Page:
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Plaintiff - Appellee,


JACQUELINE DALLESE MORRIS, a/k/a Jacqueline Dantzler,

Defendant - Appellant.

No. 01-5034

D.C. No. 00-CR-80-B)

(N.D. Oklahoma)


Before KELLY, Circuit Judge, MCWILLIAMS, Senior Circuit Judge, and STAGG(**), District Judge.(***)

After a jury trial, Jacqueline Dallese Morris was convicted of obstruction of correspondence in violation of 18 U.S.C. § 1702, uttering a forged security in violation of 18 U.S.C. § 513, and false use of a social security number in violation of 42 U.S.C. § 408(a)(7)(B). The district court sentenced Mrs. Morris to five years probation on each of the counts, to run concurrently. In this appeal, Mrs. Morris attacks the district court's ruling on (1) the admissibility of several items of evidence that she sought to have admitted, (2) her objection to the Government's rebuttal witness, and (3) her Batson challenge to the Government's peremptory strike against an African-American juror. We have jurisdiction pursuant to 28 U.S.C. § 1291 and we affirm.


In September of 1999, Mrs. Morris and her husband Darryl Morris rented a house to Ms. Latahra Smith. From all accounts, the relationship between Ms. Smith and Mr. and Mrs. Morris rapidly deteriorated. On November 1, 1999, Mr. and Mrs. Morris began eviction proceedings against Ms. Smith for operating a day care center at the house, not paying rent, and damaging the property. On November 30, 1999, a default judgment was entered against Ms. Smith for $4,500.00 for unpaid rent and damages. Ms. Smith moved out of the house the same day.

A few days later, three letters that appeared to contain checks and addressed to Ms. Smith were delivered to the house. In fact, all three letters were checks from the Oklahoma Department of Health and Human Services ("DHS") and were payable to Ms. Smith in the amounts of $33, $1,275, and $2,083. Mrs. Morris alleges that she called Ms. Smith, they argued about the money owed, and Ms. Smith said that she could do whatever she wanted with the checks.

On December 8, 1999, Mrs. Morris cashed the $33 check at a National Check Cashers in Tulsa, Oklahoma. In order to get National Check Cashers to allow her to cash the check, Mrs. Morris pretended to be Ms. Smith, using her social security number and forging her name. Mrs. Morris also supplied telephone numbers of people that she had previously contacted that could confirm her false identity.

On December 9, 1999, Mrs. Morris took the two remaining checks to Muskogee Federal Credit Union where she had a checking account. Mrs. Morris forged Ms. Smith's signature on the back of the two checks and on a new signature card for the account so that she could deposit the checks in her account. During the next four days, Mrs. Morris withdrew the amount of the two checks from the account.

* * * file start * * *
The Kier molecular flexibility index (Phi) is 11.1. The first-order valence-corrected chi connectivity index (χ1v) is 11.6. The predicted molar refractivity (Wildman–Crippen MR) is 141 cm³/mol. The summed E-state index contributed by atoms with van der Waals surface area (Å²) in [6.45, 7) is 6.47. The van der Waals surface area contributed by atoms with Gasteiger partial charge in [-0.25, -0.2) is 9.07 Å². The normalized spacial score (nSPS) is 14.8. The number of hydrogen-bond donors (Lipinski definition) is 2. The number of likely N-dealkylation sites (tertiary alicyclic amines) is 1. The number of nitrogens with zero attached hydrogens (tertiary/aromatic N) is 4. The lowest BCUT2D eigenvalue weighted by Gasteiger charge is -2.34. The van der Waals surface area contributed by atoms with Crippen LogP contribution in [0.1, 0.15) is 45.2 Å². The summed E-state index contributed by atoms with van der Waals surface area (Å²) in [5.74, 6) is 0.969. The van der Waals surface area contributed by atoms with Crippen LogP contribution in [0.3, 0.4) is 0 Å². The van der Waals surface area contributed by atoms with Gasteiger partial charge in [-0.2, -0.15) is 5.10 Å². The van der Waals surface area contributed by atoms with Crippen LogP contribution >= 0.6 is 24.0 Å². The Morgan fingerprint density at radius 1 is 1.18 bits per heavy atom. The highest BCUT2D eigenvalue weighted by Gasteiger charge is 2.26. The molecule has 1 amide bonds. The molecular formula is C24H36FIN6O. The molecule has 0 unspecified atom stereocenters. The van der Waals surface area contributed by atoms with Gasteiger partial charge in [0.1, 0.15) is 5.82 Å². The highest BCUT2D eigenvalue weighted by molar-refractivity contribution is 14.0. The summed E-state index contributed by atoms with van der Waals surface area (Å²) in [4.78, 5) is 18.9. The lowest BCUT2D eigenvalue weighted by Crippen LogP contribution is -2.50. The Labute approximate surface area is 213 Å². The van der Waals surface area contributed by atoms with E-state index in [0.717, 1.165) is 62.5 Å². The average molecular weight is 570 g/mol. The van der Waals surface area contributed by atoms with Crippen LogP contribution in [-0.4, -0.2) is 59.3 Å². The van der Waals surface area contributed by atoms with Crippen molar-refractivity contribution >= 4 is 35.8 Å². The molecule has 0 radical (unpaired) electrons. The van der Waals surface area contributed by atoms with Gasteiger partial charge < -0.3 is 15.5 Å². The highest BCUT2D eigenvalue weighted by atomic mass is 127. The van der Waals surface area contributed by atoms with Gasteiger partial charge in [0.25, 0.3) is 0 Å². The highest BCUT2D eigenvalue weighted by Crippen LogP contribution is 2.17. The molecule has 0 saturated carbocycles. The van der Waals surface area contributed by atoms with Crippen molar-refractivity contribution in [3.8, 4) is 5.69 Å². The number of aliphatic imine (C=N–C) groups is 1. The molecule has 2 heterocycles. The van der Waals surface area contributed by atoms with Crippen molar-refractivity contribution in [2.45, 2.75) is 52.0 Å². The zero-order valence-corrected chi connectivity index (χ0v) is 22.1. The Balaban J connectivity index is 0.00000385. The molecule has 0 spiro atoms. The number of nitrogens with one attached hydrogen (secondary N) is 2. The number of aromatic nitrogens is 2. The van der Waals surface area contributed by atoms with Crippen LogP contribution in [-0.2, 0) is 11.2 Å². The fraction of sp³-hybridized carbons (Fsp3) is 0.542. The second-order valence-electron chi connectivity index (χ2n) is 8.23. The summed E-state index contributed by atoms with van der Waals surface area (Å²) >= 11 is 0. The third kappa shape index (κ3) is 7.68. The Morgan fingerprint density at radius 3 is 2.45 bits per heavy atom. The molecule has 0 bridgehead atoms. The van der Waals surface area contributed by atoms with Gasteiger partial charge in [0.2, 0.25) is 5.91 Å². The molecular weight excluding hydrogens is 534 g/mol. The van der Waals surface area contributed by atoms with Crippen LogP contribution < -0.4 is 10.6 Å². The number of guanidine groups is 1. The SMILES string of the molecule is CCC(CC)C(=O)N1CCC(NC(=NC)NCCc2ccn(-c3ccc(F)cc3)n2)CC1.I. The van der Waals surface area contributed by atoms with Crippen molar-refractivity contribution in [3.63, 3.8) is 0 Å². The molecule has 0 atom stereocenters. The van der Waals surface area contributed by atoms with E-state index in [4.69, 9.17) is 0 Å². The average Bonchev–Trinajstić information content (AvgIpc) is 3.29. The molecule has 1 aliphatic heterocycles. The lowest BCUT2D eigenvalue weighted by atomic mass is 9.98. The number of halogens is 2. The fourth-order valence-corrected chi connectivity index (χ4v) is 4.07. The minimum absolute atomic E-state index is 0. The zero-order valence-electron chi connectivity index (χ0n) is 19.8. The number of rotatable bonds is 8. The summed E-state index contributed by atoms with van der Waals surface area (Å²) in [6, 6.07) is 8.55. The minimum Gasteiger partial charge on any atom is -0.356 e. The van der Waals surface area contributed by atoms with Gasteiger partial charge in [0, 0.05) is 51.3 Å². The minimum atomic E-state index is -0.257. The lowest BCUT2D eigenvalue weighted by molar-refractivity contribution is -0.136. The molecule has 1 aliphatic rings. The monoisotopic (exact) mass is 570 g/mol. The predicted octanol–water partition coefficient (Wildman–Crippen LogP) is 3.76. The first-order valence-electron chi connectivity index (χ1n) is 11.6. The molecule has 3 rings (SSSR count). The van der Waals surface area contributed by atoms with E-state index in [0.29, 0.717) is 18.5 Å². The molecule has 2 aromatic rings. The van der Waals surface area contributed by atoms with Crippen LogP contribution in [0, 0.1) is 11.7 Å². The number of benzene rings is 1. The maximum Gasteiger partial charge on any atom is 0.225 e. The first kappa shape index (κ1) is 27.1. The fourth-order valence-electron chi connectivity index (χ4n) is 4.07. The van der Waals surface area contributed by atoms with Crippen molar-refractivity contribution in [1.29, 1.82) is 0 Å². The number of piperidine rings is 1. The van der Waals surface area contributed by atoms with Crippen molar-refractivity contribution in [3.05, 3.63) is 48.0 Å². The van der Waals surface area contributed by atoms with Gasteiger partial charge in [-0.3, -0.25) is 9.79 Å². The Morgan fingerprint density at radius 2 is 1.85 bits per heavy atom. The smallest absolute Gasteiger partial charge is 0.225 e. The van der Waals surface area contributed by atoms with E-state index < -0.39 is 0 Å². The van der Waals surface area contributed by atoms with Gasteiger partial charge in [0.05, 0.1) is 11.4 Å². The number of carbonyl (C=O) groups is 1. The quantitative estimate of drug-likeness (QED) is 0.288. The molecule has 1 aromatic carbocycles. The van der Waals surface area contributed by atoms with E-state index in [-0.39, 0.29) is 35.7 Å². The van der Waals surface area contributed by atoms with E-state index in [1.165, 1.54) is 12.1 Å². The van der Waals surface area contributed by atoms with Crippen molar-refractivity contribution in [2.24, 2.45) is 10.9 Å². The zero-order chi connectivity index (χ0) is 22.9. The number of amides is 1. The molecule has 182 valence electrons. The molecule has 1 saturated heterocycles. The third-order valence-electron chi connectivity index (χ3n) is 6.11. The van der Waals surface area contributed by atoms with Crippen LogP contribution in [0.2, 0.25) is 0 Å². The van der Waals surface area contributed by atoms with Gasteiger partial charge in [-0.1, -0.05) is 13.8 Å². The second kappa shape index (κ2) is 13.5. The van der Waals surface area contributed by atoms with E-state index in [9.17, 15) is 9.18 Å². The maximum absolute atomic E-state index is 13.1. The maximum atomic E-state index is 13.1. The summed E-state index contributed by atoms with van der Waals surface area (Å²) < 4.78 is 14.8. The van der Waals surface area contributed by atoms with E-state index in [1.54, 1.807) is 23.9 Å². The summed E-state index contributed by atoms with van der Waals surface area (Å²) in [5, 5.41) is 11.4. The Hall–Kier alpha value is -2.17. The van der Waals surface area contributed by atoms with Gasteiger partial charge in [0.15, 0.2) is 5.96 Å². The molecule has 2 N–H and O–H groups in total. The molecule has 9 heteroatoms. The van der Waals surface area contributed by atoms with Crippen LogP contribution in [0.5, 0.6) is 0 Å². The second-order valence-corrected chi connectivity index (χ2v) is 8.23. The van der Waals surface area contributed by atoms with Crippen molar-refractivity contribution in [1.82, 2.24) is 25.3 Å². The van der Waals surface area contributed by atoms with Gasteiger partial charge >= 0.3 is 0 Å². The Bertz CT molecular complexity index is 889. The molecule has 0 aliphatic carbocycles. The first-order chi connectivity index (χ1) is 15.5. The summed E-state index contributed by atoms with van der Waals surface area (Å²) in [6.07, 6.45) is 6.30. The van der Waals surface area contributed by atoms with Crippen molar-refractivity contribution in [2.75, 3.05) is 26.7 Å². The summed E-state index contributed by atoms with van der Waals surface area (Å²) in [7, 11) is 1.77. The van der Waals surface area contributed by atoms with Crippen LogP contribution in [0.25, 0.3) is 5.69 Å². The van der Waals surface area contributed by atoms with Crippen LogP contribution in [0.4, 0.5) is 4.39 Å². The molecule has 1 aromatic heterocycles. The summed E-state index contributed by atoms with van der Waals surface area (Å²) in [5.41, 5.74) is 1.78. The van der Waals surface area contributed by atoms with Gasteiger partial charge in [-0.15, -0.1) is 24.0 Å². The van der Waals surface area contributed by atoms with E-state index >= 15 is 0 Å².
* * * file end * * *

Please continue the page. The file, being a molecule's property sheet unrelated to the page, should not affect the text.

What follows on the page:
Ms. Smith informed DHS that she did not receive the checks and was told that the two larger checks had been cashed at Muskogee Federal Credit Union. Ms. Smith proved to the Credit Union that she had not endorsed the two checks and was paid the amount of the checks. She denied both having spoken to Mrs. Morris about the checks and having given permission for Mrs. Morris to cash them.


A. Evidentiary Issues

We review the trial court's evidentiary rulings for abuse of discretion. United States v. Tan, 254 F.3d 1204, 1207 (10th Cir. 2001). Under this standard, we will not disturb a trial court's decision unless we have a definite and firm conviction that the trial court exceeded the bounds of permissible choice in the circumstances. United States v. Talamante, 981 F.2d 1153, 1155 (10th Cir. 1992).

Mrs. Morris claims that the trial court erred "in refusing [her] evidence of 404(a)(2) bad character of the victim." Aplt. Br. at 4 (referring to Fed. R. Evid. 404(a)(2)). In her brief, Mrs. Morris lists 39 specific instances of prior bad conduct by Ms. Smith which Mrs. Morris sought to have admitted into evidence at a pretrial hearing. Id. at 13-25. Mrs. Morris claims that "a large portion" of this evidence was denied by the trial court. Id. at 13. Mrs. Morris fails to note that 10 of the instances listed in her brief were withdrawn by counsel and 22 were ruled admissible at the pretrial hearing. V R. at 13-56.(1) Only the remaining seven instances, which in reality are only six because instances three and thirty are duplicative, Aplt. Br. at 13, 21-22, were excluded at the pretrial hearing. These six instances are: (1) Ms. Smith [then Mrs. Lewis] was found to have breached a partnership agreement in a 1994 civil judgment, id. at 13, No. 3 and at 21-22, No. 30, (2) Ms. Smith was evicted immediately prior to moving into Mr. and Mrs. Morris' house for not paying rent by Mr. Kelly McNew, who was prepared to testify that Ms. Smith lied about everything and could not be trusted, id. at 15, No. 10, (3) Ms. Smith told Mrs. Morris that she had not been previously evicted when she signed the lease, id. at 15, No. 11, (4) Ms. Smith filed a worker's compensation claim in 1993 that was dismissed because she was not eligible as a part owner, id. at 19, No. 26, (5) a felony information was filed against Ms. Smith [under her maiden name Canady] in 1994 for obtaining merchandise by means of bogus checks, id. at 19, No. 27, and (6) Ms. Smith filed a false insurance claim for $10,000.00 in 1993 that was denied, id. at 19, No. 28.